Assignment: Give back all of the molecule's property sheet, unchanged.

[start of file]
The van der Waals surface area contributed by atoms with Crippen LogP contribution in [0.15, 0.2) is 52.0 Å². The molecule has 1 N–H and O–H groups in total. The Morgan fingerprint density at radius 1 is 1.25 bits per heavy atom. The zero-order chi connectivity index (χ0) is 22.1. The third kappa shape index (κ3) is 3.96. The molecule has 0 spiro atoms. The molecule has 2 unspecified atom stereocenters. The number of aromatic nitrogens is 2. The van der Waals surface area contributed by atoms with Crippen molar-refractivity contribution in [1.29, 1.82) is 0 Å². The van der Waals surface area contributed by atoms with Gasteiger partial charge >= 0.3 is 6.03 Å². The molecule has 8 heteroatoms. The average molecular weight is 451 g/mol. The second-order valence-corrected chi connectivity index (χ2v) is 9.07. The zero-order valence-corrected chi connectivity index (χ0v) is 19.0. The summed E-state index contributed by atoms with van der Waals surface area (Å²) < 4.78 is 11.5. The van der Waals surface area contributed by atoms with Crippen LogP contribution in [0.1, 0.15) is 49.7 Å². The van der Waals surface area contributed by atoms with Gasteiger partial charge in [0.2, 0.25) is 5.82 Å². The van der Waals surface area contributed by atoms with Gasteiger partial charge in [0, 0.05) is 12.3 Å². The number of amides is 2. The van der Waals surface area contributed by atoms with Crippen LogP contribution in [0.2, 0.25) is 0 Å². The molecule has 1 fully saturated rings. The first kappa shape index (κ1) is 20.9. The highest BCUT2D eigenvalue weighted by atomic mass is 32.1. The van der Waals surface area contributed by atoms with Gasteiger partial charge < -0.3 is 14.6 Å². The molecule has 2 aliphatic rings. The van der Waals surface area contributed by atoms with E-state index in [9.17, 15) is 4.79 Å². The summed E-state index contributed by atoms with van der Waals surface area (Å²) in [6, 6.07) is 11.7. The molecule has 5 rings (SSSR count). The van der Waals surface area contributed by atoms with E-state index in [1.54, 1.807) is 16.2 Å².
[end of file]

The van der Waals surface area contributed by atoms with Crippen LogP contribution in [0.15, 0.2) is 52.0 Å². The molecule has 1 N–H and O–H groups in total. The Morgan fingerprint density at radius 1 is 1.25 bits per heavy atom. The zero-order chi connectivity index (χ0) is 22.1. The third kappa shape index (κ3) is 3.96. The molecule has 0 spiro atoms. The molecule has 2 unspecified atom stereocenters. The number of aromatic nitrogens is 2. The van der Waals surface area contributed by atoms with Crippen molar-refractivity contribution in [1.29, 1.82) is 0 Å². The van der Waals surface area contributed by atoms with Gasteiger partial charge >= 0.3 is 6.03 Å². The molecule has 8 heteroatoms. The average molecular weight is 451 g/mol. The second-order valence-corrected chi connectivity index (χ2v) is 9.07. The zero-order valence-corrected chi connectivity index (χ0v) is 19.0. The summed E-state index contributed by atoms with van der Waals surface area (Å²) < 4.78 is 11.5. The van der Waals surface area contributed by atoms with Crippen LogP contribution in [0.1, 0.15) is 49.7 Å². The van der Waals surface area contributed by atoms with Gasteiger partial charge in [0.2, 0.25) is 5.82 Å². The van der Waals surface area contributed by atoms with Gasteiger partial charge in [0, 0.05) is 12.3 Å². The number of amides is 2. The van der Waals surface area contributed by atoms with Crippen LogP contribution in [0.2, 0.25) is 0 Å². The molecule has 1 fully saturated rings. The first kappa shape index (κ1) is 20.9. The highest BCUT2D eigenvalue weighted by atomic mass is 32.1. The van der Waals surface area contributed by atoms with Gasteiger partial charge < -0.3 is 14.6 Å². The molecule has 2 aliphatic rings. The van der Waals surface area contributed by atoms with E-state index in [9.17, 15) is 4.79 Å². The summed E-state index contributed by atoms with van der Waals surface area (Å²) in [6, 6.07) is 11.7. The molecule has 5 rings (SSSR count). The van der Waals surface area contributed by atoms with E-state index in [1.54, 1.807) is 16.2 Å².